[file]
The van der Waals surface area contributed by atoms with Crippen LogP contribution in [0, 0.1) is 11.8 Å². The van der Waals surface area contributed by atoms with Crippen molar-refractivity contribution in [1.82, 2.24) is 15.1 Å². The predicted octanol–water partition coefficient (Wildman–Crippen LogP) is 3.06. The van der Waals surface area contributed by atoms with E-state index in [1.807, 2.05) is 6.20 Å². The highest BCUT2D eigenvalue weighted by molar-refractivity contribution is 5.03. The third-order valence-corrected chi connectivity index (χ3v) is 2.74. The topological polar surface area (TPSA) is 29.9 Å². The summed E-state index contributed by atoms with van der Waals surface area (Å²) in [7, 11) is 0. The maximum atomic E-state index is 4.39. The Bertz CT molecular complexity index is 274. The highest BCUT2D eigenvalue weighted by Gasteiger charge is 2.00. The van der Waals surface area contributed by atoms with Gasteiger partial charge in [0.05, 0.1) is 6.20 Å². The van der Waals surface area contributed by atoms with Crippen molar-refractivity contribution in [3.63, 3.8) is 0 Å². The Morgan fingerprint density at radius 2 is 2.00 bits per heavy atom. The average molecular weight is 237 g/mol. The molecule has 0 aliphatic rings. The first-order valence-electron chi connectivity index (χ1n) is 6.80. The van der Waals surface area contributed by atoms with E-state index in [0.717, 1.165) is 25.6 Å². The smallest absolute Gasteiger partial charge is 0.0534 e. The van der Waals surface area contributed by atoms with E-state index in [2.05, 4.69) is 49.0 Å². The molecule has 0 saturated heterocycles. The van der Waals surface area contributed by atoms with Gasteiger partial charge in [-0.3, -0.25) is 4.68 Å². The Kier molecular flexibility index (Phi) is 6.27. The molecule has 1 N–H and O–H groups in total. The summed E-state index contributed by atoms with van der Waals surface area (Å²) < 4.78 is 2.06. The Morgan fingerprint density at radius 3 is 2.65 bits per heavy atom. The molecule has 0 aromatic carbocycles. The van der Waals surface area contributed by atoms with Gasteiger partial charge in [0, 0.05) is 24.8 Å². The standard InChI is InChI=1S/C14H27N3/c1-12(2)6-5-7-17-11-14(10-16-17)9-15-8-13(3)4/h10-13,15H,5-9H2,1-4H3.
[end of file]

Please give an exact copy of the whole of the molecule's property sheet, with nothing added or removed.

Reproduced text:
The van der Waals surface area contributed by atoms with Crippen LogP contribution in [0, 0.1) is 11.8 Å². The van der Waals surface area contributed by atoms with Crippen molar-refractivity contribution in [1.82, 2.24) is 15.1 Å². The predicted octanol–water partition coefficient (Wildman–Crippen LogP) is 3.06. The van der Waals surface area contributed by atoms with E-state index in [1.807, 2.05) is 6.20 Å². The highest BCUT2D eigenvalue weighted by molar-refractivity contribution is 5.03. The third-order valence-corrected chi connectivity index (χ3v) is 2.74. The topological polar surface area (TPSA) is 29.9 Å². The summed E-state index contributed by atoms with van der Waals surface area (Å²) in [7, 11) is 0. The maximum atomic E-state index is 4.39. The Bertz CT molecular complexity index is 274. The highest BCUT2D eigenvalue weighted by Gasteiger charge is 2.00. The van der Waals surface area contributed by atoms with Gasteiger partial charge in [0.05, 0.1) is 6.20 Å². The van der Waals surface area contributed by atoms with Crippen molar-refractivity contribution in [3.63, 3.8) is 0 Å². The Morgan fingerprint density at radius 2 is 2.00 bits per heavy atom. The average molecular weight is 237 g/mol. The molecule has 0 aliphatic rings. The first-order valence-electron chi connectivity index (χ1n) is 6.80. The van der Waals surface area contributed by atoms with E-state index in [0.717, 1.165) is 25.6 Å². The smallest absolute Gasteiger partial charge is 0.0534 e. The van der Waals surface area contributed by atoms with E-state index in [2.05, 4.69) is 49.0 Å². The molecule has 0 saturated heterocycles. The van der Waals surface area contributed by atoms with Gasteiger partial charge in [-0.3, -0.25) is 4.68 Å². The Kier molecular flexibility index (Phi) is 6.27. The molecule has 1 N–H and O–H groups in total. The summed E-state index contributed by atoms with van der Waals surface area (Å²) < 4.78 is 2.06. The Morgan fingerprint density at radius 3 is 2.65 bits per heavy atom. The molecule has 0 aromatic carbocycles. The van der Waals surface area contributed by atoms with Gasteiger partial charge in [0, 0.05) is 24.8 Å². The standard InChI is InChI=1S/C14H27N3/c1-12(2)6-5-7-17-11-14(10-16-17)9-15-8-13(3)4/h10-13,15H,5-9H2,1-4H3.